attacks that targeted others on the basis of race and religion. 
The hearing, held by the House Judiciary Committee, was 
streamed live on the video site owned by Google, which is 
testifying Tuesday. Alongside the stream, a live chat featured 
posts from users, some of whom published anti-Semitic screeds 
and argued that White nationalism is not a form of racism.
    `` `These Jews want to destroy all White nations,'' wrote--
I won't put in the name. `` `Anti-hate' is a code word for 
`anti-white' wrote another,'' et cetera.
    So, this just illustrates part of the problem we are 
dealing with.
    Mr. Gohmert. Could that be a hate hoax?
    Chairman Nadler. What?
    Mr. Gohmert. Could that be another hate hoax? Just keep an 
open mind.
    Chairman Nadler. All I know is, what I just read.
    The gentleman from Arizona, Mr. Biggs?
    Mr. Biggs. Thank you, Mr. Chairman.
    First of all, I ask unanimous consent to include in the 
record a list of political violence perpetrated or promoted by 
leftist organizations.
    Chairman Nadler. Without objection.
    [The information follows:]
                        MR. BIGGS FOR THE RECORD


    Mr. Biggs. Thank you.
    I also, I am riffing on something that Mr. Buck, the 
gentleman from Colorado, was talking about. In the listing of 
witnesses in Chairman's memo, it did something I have not seen 
in my brief time in Congress or, indeed, in my many years of 
legislative service in my home State. That is an editorial 
comment about a witness.
    Some might even consider that this not-so-subtle 
editorializing is, in and of itself, an indicia of animus. It 
is unfortunate, but it demonstrates how easy it is to let one's 
bias appear even in what is supposed to be an innocuous listing 
of witnesses for this hearing.
    Chairman Nadler. Will the gentleman yield?
    Mr. Biggs. Yes, I will yield, sir.
    Chairman Nadler. I assume you are referring to what is 
written about Candace Owens, where it says she is a director of 
communications at conservative advocacy group Turning Point USA 
and a conservative commentator and political activist known for 
her criticism of Black Lives Matter and of the Democratic 
    I don't think she would quarrel with the accuracy of that. 
It is a simple statement of who she is.
    Mr. Biggs. Reclaiming my time, what I will say about this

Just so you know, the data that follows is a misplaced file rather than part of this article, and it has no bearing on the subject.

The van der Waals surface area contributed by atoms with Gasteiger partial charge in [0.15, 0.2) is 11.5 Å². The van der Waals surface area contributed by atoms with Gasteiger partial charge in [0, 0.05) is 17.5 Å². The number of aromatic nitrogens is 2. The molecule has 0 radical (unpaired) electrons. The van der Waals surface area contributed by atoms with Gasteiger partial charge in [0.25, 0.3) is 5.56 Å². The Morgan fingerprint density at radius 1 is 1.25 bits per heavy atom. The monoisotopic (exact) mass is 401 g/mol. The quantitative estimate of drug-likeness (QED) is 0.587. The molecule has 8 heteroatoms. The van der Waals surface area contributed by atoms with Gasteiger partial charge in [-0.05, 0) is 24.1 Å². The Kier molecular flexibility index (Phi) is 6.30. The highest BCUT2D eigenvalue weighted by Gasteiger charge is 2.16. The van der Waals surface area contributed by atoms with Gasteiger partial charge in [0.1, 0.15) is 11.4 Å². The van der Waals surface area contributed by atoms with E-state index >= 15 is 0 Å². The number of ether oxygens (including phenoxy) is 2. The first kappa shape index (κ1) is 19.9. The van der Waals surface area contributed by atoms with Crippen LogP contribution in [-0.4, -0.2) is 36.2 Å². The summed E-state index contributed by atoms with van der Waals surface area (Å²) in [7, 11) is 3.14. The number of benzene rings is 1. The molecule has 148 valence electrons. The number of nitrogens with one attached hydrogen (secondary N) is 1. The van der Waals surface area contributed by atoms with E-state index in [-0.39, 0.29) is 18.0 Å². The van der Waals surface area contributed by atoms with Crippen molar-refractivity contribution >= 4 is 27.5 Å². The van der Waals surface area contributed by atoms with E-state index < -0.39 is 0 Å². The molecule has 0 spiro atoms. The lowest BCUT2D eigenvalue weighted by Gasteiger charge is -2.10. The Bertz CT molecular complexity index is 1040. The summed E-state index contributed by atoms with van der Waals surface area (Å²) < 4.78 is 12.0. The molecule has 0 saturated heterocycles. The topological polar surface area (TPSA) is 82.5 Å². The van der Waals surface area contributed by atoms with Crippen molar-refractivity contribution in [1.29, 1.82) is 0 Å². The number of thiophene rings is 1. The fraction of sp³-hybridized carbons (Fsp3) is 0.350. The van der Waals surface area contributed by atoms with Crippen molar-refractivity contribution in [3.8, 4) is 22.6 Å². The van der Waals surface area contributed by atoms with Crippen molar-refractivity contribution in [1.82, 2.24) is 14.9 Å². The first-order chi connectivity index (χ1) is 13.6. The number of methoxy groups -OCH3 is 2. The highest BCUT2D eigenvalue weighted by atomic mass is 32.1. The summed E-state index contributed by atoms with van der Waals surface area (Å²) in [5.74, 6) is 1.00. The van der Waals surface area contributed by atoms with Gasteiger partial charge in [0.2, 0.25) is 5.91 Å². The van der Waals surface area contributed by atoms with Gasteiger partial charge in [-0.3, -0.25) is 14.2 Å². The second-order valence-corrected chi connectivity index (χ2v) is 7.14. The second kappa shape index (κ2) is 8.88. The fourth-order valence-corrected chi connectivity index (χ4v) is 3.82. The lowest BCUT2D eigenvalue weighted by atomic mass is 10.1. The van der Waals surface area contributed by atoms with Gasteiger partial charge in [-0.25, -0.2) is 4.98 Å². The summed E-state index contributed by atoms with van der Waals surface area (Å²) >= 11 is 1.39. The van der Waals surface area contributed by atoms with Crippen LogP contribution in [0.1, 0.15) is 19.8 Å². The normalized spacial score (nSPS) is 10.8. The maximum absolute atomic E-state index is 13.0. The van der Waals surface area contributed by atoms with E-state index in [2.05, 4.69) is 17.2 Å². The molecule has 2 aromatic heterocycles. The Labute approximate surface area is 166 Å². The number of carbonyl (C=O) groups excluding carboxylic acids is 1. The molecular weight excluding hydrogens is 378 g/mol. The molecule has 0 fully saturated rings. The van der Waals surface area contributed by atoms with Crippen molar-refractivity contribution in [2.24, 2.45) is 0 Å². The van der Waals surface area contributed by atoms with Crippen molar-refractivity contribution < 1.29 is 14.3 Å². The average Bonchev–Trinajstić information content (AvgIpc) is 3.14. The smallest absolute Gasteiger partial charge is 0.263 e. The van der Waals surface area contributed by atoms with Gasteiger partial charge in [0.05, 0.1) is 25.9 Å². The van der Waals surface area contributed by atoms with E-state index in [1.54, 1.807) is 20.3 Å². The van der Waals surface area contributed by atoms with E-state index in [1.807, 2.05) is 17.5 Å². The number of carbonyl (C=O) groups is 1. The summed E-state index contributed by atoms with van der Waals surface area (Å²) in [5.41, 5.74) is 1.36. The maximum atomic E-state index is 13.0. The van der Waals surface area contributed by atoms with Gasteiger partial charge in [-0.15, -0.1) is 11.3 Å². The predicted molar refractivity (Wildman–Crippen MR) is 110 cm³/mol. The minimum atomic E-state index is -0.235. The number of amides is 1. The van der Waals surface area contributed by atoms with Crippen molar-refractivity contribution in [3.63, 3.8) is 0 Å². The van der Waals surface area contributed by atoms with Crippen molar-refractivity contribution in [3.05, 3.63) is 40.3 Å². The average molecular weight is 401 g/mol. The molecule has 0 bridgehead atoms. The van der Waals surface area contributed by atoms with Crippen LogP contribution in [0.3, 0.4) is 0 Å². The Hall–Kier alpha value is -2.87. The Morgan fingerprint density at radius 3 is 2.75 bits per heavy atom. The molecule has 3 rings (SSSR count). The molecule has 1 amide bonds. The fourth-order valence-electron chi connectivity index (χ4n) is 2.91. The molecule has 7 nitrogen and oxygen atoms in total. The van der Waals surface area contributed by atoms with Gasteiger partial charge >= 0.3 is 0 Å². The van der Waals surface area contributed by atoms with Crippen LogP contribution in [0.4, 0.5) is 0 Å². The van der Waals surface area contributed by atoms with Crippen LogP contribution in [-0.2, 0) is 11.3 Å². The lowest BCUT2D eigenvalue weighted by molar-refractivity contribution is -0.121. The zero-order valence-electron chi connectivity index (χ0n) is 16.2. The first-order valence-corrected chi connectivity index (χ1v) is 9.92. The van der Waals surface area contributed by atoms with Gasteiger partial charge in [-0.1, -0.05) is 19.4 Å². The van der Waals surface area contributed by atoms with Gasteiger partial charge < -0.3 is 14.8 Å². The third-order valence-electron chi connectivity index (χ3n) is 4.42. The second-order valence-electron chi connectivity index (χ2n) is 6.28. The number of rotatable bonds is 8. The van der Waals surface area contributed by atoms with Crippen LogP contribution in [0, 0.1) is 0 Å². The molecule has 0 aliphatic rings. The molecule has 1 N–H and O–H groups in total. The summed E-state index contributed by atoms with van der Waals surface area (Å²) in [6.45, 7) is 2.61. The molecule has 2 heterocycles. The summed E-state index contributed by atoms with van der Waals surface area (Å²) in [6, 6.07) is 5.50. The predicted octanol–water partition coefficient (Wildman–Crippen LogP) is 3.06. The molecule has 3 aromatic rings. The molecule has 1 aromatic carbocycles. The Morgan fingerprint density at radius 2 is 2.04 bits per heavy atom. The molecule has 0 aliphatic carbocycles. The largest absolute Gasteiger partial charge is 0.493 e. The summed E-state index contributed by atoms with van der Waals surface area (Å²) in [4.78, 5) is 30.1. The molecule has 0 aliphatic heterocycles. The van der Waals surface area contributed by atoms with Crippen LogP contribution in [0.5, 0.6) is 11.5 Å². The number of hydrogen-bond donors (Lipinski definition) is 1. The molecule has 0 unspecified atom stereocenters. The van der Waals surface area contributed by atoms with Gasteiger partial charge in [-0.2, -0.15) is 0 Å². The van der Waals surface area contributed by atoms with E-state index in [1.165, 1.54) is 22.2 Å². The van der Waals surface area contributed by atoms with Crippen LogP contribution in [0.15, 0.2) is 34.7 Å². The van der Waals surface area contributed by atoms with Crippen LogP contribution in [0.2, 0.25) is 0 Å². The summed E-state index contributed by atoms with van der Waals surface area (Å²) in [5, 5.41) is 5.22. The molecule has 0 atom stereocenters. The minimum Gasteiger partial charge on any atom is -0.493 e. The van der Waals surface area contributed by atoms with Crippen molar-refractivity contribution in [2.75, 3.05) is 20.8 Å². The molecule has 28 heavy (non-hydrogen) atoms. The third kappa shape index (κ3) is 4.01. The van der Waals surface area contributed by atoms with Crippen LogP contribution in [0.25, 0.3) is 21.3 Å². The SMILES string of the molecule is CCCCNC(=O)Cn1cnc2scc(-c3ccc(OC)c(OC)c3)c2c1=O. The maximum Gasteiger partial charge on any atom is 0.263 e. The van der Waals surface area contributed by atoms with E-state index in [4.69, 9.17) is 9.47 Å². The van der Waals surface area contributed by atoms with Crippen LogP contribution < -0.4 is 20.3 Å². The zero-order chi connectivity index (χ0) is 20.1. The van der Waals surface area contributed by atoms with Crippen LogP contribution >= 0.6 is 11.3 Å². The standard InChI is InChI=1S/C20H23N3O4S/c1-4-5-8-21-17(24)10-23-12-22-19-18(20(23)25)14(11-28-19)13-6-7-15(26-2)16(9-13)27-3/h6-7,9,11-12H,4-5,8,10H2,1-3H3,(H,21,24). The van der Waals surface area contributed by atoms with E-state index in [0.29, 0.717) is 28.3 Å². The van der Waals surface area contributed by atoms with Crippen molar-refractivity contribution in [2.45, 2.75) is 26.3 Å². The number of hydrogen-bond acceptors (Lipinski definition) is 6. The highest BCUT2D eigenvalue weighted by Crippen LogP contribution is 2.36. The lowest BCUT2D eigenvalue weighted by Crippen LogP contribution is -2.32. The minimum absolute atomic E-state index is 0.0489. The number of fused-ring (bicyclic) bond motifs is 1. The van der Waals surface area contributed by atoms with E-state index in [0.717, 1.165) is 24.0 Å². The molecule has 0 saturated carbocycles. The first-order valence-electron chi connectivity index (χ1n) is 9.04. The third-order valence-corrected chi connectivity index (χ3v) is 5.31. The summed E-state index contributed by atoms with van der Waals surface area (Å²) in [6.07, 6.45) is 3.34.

is you never, ever see anybody characterized in any other list 
of witnesses--this is the first time I have ever seen that--
other than stating what they represent or the group that they 
are from. This is seemingly, seemingly anyway, going beyond the 
bounds of what is the norm.
    That is an indication to me of how easy it is to 
demonstrate animus. So, it means for a logical question of Ms. 
Owens, which she has already addressed to some respect, is, as 
you talk, Ms. Owens, and you go to universities, like you are 
going to U-CONN tonight, do you receive hate speech directed at 
    Ms. Owens. All the time. I really do feel like the media on 
the left have made it okay. I do just want to add that my 
biography, which I submitted, you reduced it to one sentence, 
calling me just a conservative activist, and it wasn't what I 
said or what I submitted to your office last night.
    I just think that you opened with anti-black bias, and I 
see it coming from Chairman today.
    Mr. Biggs. Ms. Owens, these efforts to shut you down when 
you speak publicly on issues that you care about under the 
protection of the First Amendment, are they peaceful?
    Ms. Owens. No, they are really scary. They threaten us 
online perpetually. I receive threatening letters to my home 
when the media drums up narratives and pretends that I hate 
Black people and that I hate gays or that I hate Muslims, with 
no evidence supporting any of those claims. What they are 
inviting is for people to think it is okay to be violent 
towards me when they see me. They want to make it an Act of 
virtue for people to be violent toward Black conservatives that 
are outspoken.
    Mr. Biggs. There are, on occasion, false accusations and 
staged hate crimes. What impact do those have on actual, real 
hate crimes?
    Ms. Owens. It makes it harder, I think, for people to come 
forward or for people to believe it. I don't see enough 
condemning of what Jussie Smollett did to this Nation in terms 
of tearing us apart and causing a debate, and obviously, the 
left was quick to believe him and put him on a platform despite 
absolutely no evidence.
    It just makes it harder. Again, it just makes it harder for 
us to come together as a nation, which I think is what the 
President is trying to do, bring everybody together.
    Mr. Biggs. Ms. Owens, are you familiar with the case of 
Isabella Chow, who is a UC Berkeley senator who was harassed